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Netflix not-so-chill: Students discuss streaming service's crackdown on password sharing

June 16, 2023
Photo Illustration
Photo Illustration

In 2017, Netflix tweeted that "love is sharing a password." Now, sharing a password may come with an additional fee

In March of 2022, Netflix released a statement saying that though password sharing was popular, navigating separate profiles and simultaneous streaming as a result was impacting their ability to invest in "great" TV and film for subscribers

Now, subscribers who want to have an extra member on their account must pay $7.99 a month or transfer an existing profile to the account, Netflix said in May.  The company emailed the change to current subscribers who were sharing accounts outside of their household

For Michigan State University students like neuroscience sophomore LaMonica Reeves, who uses her parents' login, the password-sharing restriction means losing access to a comfort streaming service.  

Reeves said she spends long hours on Netflix binging shows such as "Stranger Things" to unwind in her dorm. With the implementation of an extra fee for sharing accounts, Reeves said, she doesn't have the money to keep up with monthly payments as a college student.

“It’s easier to just use your family account and watch Netflix,” Reeves said.

Considering Netflix's popularity among families and students, Reeves said, she believes the password-crack down will result in Netflix losing many of their young subscribers. She added that her parents still have an active account with Netflix.

But for others, like biochemistry and pre-dental sophomore Cliff Sprivey, the password fee, in addition to the recent raise in Netflix membership rates, maintaining a subscription is not worth the services offered. Sprivey said his parents canceled their membership because they felt it had been rendered pointless after both price raises.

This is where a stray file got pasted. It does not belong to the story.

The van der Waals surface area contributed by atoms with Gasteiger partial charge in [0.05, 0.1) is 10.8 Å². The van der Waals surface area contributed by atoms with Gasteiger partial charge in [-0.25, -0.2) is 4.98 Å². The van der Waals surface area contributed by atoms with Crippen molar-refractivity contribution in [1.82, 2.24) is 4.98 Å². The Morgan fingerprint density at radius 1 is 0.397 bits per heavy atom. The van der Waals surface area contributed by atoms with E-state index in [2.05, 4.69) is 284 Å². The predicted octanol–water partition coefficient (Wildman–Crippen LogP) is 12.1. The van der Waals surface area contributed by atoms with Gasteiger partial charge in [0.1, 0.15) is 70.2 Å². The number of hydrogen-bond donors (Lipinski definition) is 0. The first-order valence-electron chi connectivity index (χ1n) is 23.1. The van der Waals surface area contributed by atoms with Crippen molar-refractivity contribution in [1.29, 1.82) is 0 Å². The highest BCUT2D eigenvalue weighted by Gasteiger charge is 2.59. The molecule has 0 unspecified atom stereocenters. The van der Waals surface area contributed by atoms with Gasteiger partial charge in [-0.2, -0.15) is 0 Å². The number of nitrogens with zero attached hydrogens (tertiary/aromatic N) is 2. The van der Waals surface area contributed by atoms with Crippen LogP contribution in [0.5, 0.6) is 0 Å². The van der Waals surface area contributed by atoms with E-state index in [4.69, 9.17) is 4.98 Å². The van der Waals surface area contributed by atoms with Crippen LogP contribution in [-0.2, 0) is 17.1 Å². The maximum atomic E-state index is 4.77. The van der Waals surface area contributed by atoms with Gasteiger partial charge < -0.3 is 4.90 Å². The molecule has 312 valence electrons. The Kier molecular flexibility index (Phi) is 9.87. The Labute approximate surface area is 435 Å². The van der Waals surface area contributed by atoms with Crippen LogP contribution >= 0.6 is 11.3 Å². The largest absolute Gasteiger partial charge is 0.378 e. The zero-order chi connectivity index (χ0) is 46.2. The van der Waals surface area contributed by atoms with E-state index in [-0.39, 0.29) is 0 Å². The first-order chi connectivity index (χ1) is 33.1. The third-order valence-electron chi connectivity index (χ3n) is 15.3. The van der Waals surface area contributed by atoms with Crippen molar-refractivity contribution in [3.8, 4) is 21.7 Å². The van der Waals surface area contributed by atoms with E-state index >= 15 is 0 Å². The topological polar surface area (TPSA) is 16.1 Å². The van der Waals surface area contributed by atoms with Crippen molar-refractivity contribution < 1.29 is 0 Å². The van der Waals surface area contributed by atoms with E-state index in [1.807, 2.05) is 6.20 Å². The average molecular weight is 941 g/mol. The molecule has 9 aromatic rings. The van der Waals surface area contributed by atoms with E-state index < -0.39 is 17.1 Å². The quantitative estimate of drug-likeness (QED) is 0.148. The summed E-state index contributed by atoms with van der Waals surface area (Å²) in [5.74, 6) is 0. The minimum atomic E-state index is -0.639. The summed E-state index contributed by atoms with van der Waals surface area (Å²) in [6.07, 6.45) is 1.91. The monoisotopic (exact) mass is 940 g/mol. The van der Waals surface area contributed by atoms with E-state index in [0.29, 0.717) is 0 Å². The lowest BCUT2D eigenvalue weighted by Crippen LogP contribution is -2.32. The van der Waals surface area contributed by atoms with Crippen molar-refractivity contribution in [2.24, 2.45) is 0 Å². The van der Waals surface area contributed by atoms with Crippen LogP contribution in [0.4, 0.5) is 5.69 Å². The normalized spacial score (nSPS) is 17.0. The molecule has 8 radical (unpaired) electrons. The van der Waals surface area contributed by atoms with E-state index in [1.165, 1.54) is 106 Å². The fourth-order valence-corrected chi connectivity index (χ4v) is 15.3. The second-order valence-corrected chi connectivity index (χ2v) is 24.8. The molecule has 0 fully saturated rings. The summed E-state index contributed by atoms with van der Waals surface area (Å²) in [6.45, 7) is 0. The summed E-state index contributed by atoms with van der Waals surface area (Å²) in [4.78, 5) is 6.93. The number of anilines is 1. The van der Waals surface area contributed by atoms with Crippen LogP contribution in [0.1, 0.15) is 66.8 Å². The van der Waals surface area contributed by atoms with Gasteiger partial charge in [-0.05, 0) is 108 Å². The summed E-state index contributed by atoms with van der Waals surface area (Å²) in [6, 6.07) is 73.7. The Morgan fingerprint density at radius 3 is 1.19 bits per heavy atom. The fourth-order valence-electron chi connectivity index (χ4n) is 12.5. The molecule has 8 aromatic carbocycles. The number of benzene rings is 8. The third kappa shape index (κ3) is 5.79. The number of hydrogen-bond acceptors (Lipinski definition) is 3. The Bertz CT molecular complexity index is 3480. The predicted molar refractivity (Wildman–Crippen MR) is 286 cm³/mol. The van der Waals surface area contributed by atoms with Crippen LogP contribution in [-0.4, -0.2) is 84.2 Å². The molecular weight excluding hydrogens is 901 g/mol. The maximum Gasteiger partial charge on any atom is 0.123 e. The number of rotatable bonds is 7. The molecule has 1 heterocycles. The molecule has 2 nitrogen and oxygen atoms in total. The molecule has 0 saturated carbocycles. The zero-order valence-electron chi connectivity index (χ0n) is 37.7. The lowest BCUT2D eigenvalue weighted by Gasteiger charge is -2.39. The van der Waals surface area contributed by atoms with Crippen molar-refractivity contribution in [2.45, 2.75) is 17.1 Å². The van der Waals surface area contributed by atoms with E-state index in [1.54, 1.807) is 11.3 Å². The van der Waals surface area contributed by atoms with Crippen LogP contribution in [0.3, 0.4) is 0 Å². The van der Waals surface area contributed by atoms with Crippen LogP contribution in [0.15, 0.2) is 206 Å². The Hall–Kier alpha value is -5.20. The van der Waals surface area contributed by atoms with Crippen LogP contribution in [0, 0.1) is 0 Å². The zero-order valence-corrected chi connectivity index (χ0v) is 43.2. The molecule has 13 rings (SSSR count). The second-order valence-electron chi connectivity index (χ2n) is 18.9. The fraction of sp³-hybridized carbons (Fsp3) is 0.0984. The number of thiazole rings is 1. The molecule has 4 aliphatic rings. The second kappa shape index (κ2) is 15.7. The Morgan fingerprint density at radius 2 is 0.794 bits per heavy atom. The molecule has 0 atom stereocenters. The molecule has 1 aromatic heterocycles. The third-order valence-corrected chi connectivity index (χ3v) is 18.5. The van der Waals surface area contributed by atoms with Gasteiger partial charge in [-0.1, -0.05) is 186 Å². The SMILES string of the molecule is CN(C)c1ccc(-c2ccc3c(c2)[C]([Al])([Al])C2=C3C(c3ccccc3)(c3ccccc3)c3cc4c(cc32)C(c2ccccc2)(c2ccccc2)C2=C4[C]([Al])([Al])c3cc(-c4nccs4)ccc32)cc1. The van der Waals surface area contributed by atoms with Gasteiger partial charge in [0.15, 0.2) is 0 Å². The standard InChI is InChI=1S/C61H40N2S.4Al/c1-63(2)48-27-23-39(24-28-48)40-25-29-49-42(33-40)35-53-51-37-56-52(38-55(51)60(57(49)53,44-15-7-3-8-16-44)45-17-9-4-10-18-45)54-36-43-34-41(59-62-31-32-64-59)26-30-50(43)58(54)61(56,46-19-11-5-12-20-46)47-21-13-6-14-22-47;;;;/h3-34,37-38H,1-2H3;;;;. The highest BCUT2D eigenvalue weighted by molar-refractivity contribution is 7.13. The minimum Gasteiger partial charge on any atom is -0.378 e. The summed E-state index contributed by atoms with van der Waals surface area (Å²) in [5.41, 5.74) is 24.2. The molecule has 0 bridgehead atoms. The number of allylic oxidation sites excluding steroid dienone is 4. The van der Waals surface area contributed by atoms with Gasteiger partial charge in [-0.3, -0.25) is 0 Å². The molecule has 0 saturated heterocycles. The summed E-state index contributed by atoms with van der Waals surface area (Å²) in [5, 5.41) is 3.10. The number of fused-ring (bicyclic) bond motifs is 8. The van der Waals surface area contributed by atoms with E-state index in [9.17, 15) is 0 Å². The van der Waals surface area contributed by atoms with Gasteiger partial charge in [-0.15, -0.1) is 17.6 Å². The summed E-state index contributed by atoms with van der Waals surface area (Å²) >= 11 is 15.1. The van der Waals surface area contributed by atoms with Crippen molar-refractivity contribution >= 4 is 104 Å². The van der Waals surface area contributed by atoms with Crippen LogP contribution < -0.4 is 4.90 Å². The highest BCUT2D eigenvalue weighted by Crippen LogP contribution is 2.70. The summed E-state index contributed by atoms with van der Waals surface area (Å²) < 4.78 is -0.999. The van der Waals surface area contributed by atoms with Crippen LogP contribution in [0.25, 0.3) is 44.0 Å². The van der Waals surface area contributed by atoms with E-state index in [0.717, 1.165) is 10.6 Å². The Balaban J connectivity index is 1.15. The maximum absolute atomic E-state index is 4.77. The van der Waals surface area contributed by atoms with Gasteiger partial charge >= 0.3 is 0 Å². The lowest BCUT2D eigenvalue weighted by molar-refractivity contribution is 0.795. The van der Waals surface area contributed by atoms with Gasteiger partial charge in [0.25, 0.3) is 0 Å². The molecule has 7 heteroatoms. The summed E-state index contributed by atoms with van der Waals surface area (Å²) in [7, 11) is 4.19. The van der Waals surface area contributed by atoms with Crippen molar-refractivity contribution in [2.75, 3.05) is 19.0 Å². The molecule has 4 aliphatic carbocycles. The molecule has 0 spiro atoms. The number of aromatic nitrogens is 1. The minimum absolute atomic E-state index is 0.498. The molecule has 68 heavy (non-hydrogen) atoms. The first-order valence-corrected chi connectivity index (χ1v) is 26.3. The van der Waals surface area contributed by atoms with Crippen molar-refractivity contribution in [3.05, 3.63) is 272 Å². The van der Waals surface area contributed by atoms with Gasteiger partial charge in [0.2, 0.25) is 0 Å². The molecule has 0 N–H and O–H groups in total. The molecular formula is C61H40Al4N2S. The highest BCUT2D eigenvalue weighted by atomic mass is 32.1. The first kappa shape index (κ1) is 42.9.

Sprivey said he thinks Netflix should offer student discounts like other streaming services, such as Amazon Prime and Hulu. If Netflix doesn't lower their prices, he said, they could lose a vast majority of their customers, many of whom have become more dependent on streaming since COVID.

“(Netflix) understood that during COVID, they could mark up those prices because everyone wanted them … but now, you know, not everybody is always (at) home,” Sprivey said. “Now there’s a lot more options, (so) there’s no point in having Netflix.”

Reeves said considering that Netflix is a multibillion-dollar company and earns a hefty profit, they should eliminate their strict password policy.  

“I don’t think (Netflix) needs that excessive amount of money,” Reeves said. “I don’t know if it’s like a money grab, but I just feel like if (they were) doing (good) already with people sharing the password, then I don’t see the issue (now).”

In addition to entertainment and relaxation, Reeves said, streaming services can sometimes offer help to students who have to watch films or TV shows for course assignments and material

In 2022, Michigan State University offered on-campus students access to free Xfinity services, which offer live TV, Xfinity on Demand and DVR. The access also includes streaming services such as HBO and Peacock included in housing rates.

Veterinary nursing freshman Nataley Johnson said she didn't know about the MSU-provided streaming but looks forward to using it.

“I think the streaming services that MSU provides is definitely beneficial,” Johnson said

Sprivey said he feels that if MSU promotes the provided services more, students like him would gravitate towards it, especially with the new Netflix password policy.

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